The adult mouse intestine contains an intricate vascular network. The factors that control development of this network are poorly understood. Quantitative three-dimensional imaging studies revealed that a plexus of branched interconnected vessels developed in small intestinal villi during the period of postnatal development that coincides with assembly of a complex society of indigenous gut microorganisms (microbiota). To investigate the impact of this environmental transition on vascular development, we compared the capillary networks of germ-free mice with those of ex-germ-free animals colonized during or after completion of postnatal gut development. Adult germ-free mice had arrested capillary network formation. The developmental program can be restarted and completed within 10 days after colonization with a complete microbiota harvested from conventionally raised mice, or with Bacteroides thetaiotaomicron, a prominent inhabitant of the normal mouse/human gut. Paneth cells in the intestinal epithelium secrete antibacterial peptides that affect luminal microbial ecology. Comparisons of germ-free and B. thetaiotaomicron-colonized transgenic mice lacking Paneth cells established that microbial regulation of angiogenesis depends on this lineage. These findings reveal a previously unappreciated mechanism of postnatal animal development, where microbes colonizing a mucosal surface are assigned responsibility for regulating elaboration of the underlying microvasculature by signaling through a bacteria-sensing epithelial cell.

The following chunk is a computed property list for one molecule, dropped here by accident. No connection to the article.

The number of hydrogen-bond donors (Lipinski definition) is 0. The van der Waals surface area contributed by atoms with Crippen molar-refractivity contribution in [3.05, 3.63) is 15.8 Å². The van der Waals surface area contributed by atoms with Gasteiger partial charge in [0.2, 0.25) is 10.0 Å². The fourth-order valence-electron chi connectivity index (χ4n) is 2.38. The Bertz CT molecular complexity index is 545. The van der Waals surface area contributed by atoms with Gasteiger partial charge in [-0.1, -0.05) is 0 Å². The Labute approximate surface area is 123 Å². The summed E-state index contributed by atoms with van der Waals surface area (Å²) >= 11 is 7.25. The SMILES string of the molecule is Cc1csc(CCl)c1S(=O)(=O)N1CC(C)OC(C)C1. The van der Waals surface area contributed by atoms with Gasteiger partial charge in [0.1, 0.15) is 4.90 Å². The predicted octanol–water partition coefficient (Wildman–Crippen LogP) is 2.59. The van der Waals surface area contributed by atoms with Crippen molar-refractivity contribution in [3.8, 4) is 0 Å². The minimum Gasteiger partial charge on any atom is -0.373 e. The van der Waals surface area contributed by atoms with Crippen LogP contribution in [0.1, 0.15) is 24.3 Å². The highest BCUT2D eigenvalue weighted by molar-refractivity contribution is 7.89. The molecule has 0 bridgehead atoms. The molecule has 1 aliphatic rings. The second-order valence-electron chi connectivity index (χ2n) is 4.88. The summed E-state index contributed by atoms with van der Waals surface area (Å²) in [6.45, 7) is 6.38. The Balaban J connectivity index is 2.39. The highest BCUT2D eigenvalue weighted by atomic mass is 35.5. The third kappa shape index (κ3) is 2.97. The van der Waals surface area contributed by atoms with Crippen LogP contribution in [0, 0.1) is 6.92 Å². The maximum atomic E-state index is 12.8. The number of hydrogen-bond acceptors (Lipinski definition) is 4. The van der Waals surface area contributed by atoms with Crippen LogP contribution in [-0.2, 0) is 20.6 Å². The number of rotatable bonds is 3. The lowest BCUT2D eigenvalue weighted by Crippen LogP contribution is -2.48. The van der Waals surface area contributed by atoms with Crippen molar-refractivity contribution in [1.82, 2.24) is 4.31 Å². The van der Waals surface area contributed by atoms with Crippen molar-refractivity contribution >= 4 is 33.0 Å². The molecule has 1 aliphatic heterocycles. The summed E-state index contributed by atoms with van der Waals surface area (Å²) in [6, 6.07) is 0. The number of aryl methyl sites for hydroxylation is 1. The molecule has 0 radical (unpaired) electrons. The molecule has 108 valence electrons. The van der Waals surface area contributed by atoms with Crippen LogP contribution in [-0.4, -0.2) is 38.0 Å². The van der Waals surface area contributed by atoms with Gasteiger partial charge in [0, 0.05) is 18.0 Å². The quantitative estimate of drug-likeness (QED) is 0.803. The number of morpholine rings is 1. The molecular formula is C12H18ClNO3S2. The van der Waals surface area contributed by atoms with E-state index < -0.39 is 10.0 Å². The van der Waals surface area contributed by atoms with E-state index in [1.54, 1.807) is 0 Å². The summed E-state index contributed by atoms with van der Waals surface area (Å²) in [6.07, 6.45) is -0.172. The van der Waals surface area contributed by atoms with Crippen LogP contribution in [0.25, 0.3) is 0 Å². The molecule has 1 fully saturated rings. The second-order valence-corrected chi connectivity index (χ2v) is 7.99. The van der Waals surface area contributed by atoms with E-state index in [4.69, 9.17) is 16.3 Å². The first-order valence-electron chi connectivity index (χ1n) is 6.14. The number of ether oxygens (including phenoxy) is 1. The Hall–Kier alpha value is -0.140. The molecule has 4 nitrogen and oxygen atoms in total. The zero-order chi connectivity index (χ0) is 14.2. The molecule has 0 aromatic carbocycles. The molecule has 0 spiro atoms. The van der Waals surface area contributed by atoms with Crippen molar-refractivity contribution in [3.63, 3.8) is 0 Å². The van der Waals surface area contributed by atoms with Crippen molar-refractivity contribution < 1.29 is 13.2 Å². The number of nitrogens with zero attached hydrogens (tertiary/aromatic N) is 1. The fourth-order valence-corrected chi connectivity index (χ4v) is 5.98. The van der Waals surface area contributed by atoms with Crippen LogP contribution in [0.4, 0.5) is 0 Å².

|Original language||English (US)|
|Number of pages||5|
|Journal||Proceedings of the National Academy of Sciences of the United States of America|
|State||Published - Nov 26 2002|
- Small intestine
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